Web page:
Roy Chan has been a member of the Knowledge Management team at NCTL since April 2010. He is responsible for documenting and disseminating promising practices taking place at expanded-learning-time schools across the country. During the past two years, Roy has served as a lead writer for the signature NCTL publication Time Well Spent: Eight Powerful Practices of Successful, Expanded-Time Schools, and as the researcher and author of the case studies that comprise the organization’s series on Transforming Schools through Expanded Learning Time. Roy started his career in education as a Teach for America corps member, teaching seventh and eighth grade math, social studies, and science in Philadelphia. Roy’s work in Philadelphia led him to a non-profit organization, AchieveAbility, planning academic programs for low-income single parent families. He then moved on to serve as a member of the School Opening and Transitions team of then Washington, D.C. School Chancellor Michelle Rhee. Right before joining NCTL, Roy worked with the Big 8 Texas school districts to document their use of data to measure and drive student achievement. Roy holds a BA in Political Science and Sociology from the University of Wisconsin-Madison and a Master’s in Public Policy from Harvard Kennedy School. Sharon Deich is vice president of the education policy consulting firm Cross & Joftus, where she focuses on education financing issues and change management. This work often involves support for financing and/or sustaining a range of services that happen inside and outside of the traditional school day. At Cross & Joftus, Deich directs a series of projects that include providing technical assistance to nine cities that are working to build Citywide After School Systems; conducting financial analyses for school districts looking to reallocate resources toward priority areas, and assisting districts and non-profits with strategic planning. Her work builds on two decades of experience in the nonprofit sector that includes research, policy analysis, and technical assistance. She works with federal agencies, state government leaders, city officials, foundation initiative leaders, and non-profit organizations on issues related to early care, K-12 education, after-school programming, and related education reform efforts. From 1997 to 2007, Deich served as an associate director for The Finance Project, where she authored numerous briefs and reports on the financing of human services programs and provided technical assistance and expert facilitation to organizations looking to scale up and sustain promising initiatives. During this period, she also served on numerous advisory boards, including one for a joint project of the National Governors Association, the Council of Chief State School Officers, and the National Conference of State Legislatures to expand extra learning opportunities as a way to improve student success. Before joining The Finance Project, Deich spent 15 years researching and evaluating programs that support low-income children and families. Her prior experience includes work for the American Institutes for Research and the Urban Institute. Deich earned her bachelor’s degree in economics from The State University of New York at Albany and earned her master’s degree in public policy from the University of Michigan. Terri Ferinde Dunham is working to create a new learning system where schools and communities work together. She works with organizations focused on both in- and out-of-school learning to develop networks, strategize new initiatives and build capacity. Terri was named one of the top 25 most influential people in afterschool in 2014 by the National AfterSchool Association. For more than a decade, Terri has managed the National Network of Statewide Afterschool Networks funded by the C.S. Mott Foundation with 47 statewide networks and partnerships focused on policy and funding for high-quality afterschool programs across the country. Terri is the publisher and author in the groundbreaking compendium, Expanding Minds and Opportunities, Leveraging the Power of Afterschool and Summer Learning Programs for Student Success. She serves as director of the Expanded Learning and Afterschool Project, a 50-state initiative harnessing the power of networks and leaders to help schools and communities leverage the time beyond school to accelerate student achievement by sharing research on high quality expanded learning; identifying and spreading best practices in afterschool and summer learning; and sharing affordable, sustainable and effective expanded learning approaches.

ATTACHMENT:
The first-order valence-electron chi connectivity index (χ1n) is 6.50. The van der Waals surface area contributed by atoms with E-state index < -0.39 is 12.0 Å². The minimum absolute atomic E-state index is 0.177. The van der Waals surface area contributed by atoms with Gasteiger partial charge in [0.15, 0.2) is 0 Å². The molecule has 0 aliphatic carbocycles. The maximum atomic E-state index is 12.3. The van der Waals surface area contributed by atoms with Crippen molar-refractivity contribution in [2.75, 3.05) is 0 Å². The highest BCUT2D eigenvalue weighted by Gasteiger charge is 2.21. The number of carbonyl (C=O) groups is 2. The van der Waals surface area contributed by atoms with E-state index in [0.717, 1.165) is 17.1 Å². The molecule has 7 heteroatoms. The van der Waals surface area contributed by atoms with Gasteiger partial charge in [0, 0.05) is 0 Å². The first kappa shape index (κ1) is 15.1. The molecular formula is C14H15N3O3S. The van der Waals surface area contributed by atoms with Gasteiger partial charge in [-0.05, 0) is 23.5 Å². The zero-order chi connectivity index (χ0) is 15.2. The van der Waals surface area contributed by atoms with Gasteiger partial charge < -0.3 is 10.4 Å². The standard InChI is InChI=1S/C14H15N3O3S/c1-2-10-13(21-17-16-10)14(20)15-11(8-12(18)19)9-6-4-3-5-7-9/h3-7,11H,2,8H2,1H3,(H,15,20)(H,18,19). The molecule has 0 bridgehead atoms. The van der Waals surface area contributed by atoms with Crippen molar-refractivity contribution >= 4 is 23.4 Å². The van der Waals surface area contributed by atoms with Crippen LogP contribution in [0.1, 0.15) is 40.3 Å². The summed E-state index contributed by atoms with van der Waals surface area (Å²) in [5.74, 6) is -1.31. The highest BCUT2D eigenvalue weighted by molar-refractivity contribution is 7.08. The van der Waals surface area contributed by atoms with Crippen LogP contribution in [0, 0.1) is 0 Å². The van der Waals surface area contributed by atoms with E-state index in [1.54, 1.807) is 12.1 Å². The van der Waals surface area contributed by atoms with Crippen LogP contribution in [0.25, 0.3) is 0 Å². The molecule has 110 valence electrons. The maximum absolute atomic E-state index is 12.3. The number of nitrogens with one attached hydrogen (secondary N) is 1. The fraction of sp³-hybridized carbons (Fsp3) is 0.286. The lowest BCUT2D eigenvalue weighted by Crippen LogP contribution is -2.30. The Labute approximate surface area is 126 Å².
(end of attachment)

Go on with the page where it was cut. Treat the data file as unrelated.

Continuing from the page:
As a partner at Collaborative Communications Group, she has managed, facilitated and supported groups that expand learning opportunities and redefine professional development for clients including the Council of Chief State School Officers, the National Association of Elementary School Principals, the New Day for Learning initiative of the C.S. Mott Foundation and the Alliance for Excellent Education.
Angela Hernandez-Marshall currently works at the U.S. Department of Education as Team Leader for the 21st Century Community Learning Centers program, where she coordinates monitoring and technical assistance to States and U.S. territories. She transitioned the 21st CCLC program after five years working as the Department’s Team Leader for the Smaller Learning Communities discretionary grant program for secondary schools. Prior to her service at the Department, she worked in non-profit, district-level, and school-level roles across the country, including the Council of Chief State School Officers, La Escuelita afterschool program in Minneapolis, and New York City public schools. She holds a joint MPAff. From the Lyndon B. Johnson School of Public Affairs and MA in Latin American Studies from the University of Texas at Austin, and a B.A. from Columbia University.